One of my many ongoing projects, the Be the Change series highlights fascinating who people I meet during my travels. These are folks who are doing the hard work of changing the world for the better by living our their passions and sharing their gifts. Subjects are chosen by me with no committee or proposal process, so if you know of a person or project that you think is doing something that is making the world a more just, compassionate and peaceful place feel free to let me know.
Forty-something father of two young boys, married to a former prosecutor and current substitute elementary school teacher, pastor of a wonderful loving PC(USA) congregation in Mount Airy, NC (a.k.a. Mayberry), gigging musician & singer/songwriter, music leader for the 2012 Montreat Collegiate Conference, teacher of Old & New Testaments at the local community college, runner/swimmer, blogger, child of God.
Typically an independent singer/songwriter releases an album after an intentional period of planning and preparation, with the ultimate goal being a “product.” “Let Go” had a much different focus. It came out of a three-month sabbatical my church and I took in the summer of 2010, funded by a grant from the Lily Foundation. In the spirit of the sabbatical I resisted the whole “product” emphasis and instead chose to engage music in ways I hadn’t had a chance to in years. Even the studio time I entered into after the sabbatical, funded in full by the sabbatical grant, was more about continuing the songwriting process and less about putting out an album.
We recorded last fall and this spring, all the while making sure we didn’t cut any corners. I got to work on one song with the guy who produced R.E.M’s first two albums. I also recorded with some Nashville string session players who are the “go-to” guys for people like Bon Jovi, Bruce Springsteen and Jars of Clay. It was pretty amazing.
When all was said and done, I was pleased enough with the tunes to want to share them. But I didn’t want to go the typical route of CDs and selling a “product,” so I chose to give the album away as an mp3 download. I did this mostly as a gift for the members of the church I serve, in thanks and gratitude for our eight years together. But I’m making it available to anyone who’d like it. Since I didn’t have to spend any of my own money to make this album, I don’t think others should have to spend their money to get to listen to it.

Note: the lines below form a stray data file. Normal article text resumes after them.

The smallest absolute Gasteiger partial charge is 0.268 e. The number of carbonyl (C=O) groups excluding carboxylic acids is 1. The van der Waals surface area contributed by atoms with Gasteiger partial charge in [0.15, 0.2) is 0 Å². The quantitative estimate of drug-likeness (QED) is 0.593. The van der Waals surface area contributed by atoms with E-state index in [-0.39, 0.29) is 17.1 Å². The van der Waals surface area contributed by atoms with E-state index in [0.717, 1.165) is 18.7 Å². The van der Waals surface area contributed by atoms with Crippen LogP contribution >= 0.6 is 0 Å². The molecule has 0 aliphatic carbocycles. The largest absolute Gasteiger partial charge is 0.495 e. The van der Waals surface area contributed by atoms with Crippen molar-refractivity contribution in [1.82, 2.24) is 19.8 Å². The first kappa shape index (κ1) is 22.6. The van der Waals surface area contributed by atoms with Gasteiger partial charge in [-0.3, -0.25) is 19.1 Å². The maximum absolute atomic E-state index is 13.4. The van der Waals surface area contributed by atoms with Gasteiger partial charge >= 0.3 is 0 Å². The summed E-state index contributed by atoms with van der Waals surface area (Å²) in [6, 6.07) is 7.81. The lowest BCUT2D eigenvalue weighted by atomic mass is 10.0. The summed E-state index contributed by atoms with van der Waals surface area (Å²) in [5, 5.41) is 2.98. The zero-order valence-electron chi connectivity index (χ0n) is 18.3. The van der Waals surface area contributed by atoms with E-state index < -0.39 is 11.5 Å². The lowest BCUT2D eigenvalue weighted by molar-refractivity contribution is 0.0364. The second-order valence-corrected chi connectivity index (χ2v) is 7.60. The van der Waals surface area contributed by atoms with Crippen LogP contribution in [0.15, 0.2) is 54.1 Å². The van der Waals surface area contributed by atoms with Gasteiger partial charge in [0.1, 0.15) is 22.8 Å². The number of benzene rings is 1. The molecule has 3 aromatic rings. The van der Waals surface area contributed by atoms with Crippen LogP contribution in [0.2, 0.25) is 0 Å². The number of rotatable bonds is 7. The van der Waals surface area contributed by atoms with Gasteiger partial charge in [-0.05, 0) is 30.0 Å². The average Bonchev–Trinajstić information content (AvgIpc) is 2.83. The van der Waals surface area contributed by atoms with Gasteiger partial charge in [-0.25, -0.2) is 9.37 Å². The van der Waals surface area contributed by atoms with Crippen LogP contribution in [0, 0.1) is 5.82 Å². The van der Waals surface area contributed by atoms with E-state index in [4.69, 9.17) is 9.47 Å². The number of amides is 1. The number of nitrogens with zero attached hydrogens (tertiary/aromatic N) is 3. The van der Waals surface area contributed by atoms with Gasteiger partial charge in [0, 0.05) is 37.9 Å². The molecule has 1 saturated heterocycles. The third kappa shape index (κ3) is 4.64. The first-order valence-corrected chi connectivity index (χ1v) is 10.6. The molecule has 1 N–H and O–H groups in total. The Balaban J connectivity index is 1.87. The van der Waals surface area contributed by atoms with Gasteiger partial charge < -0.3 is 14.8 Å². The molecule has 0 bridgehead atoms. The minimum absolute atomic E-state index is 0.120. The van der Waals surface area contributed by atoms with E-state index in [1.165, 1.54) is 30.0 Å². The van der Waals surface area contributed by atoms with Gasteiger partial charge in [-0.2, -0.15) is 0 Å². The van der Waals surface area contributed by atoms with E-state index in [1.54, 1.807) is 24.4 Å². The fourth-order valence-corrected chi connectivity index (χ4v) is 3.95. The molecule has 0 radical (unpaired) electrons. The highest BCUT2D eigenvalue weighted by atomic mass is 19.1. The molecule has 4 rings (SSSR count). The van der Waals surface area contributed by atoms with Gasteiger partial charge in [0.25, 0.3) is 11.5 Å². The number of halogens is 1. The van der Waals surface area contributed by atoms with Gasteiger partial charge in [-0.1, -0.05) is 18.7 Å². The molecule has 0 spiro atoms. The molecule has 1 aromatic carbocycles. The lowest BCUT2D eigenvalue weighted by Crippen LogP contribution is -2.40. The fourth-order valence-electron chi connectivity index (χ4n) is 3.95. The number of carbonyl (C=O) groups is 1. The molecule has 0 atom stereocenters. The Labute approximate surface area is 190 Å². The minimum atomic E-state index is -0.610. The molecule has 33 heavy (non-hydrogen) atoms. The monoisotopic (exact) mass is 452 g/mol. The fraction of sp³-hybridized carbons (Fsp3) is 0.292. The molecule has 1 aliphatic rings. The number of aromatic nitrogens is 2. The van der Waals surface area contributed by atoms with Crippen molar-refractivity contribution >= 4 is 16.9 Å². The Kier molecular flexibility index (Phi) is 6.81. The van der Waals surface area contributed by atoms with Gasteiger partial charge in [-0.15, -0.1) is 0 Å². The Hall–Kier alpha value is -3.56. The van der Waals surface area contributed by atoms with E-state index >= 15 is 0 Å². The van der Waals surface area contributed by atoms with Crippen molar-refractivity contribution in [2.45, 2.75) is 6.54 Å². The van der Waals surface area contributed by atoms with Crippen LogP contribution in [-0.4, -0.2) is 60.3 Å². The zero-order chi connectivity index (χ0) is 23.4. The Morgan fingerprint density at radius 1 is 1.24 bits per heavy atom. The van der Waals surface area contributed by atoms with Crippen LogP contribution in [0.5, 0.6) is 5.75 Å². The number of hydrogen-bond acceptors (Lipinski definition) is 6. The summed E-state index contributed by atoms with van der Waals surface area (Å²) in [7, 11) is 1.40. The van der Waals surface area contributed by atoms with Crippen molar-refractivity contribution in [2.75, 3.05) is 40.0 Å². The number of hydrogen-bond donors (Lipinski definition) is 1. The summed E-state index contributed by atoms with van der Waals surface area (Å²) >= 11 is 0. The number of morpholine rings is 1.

I just hope they’ll still be listening to it! The album is a collection of songs about relationships – good and bad ones, broken ones and relationships being healed and transformed. There’s a line in the last song, “The Dance,” that repeats, “Everyone’s a part of us.” I remember a high school English teacher of mine saying this when we were analyzing some characters in one of the books we were reading, and it really stuck with me. So my hope is that the songs will stick around for awhile since the common thread that runs through them is something we all can relate to.
I gig a few times a month either as a solo acoustic artist or with the band I play in (Mediocre Bad Guys); and I still lead music for a number of presbytery retreats and youth conferences – including the upcoming 2010 Montreat Collegiate Conference in January. So I hope I’ll always play an active part in the overall music ministry of the denomination.
Since I’m not making a dime off the album, people can support it simply by listening to it, finding their own story in the songs, and sharing them with others. Folks can head over to let-go.stevelindsley.com and download the album. From there it’s very easy to share the link on Facebook or Twitter. Ultimately the success of “Let Go” won’t be determined by how much money I make off it (obviously!) but how many people get to listen to it and then let others know about it.
Recently I’ve become a fan of Heifer International and the very simple way this organization enables average folk to help people and communities on the other side of the world. A great “pay-it-forward” concept too: when an international family gets a calf from Heifer, they promise to pass along the first-born female to another family. That idea of empowering people to care for themselves rather than simply giving handouts has always been attractive to me.
And I’d be remiss if I didn’t get a shout-out to my fellow musician and friend Bryan Field McFarland, currently serving as Hunger Enabler for Salem Presbytery. Recently Bryan released a CD of mission-minded music titled, “Until All Are Fed,” where 20% of the profits go toward the Presbyterian Hunger Program. He’s also taking the show on the road, asking churches to sponsor a fundraising dinner & concert where he works with musicians in the church to perform the songs with him. [More about Until All Are Fed]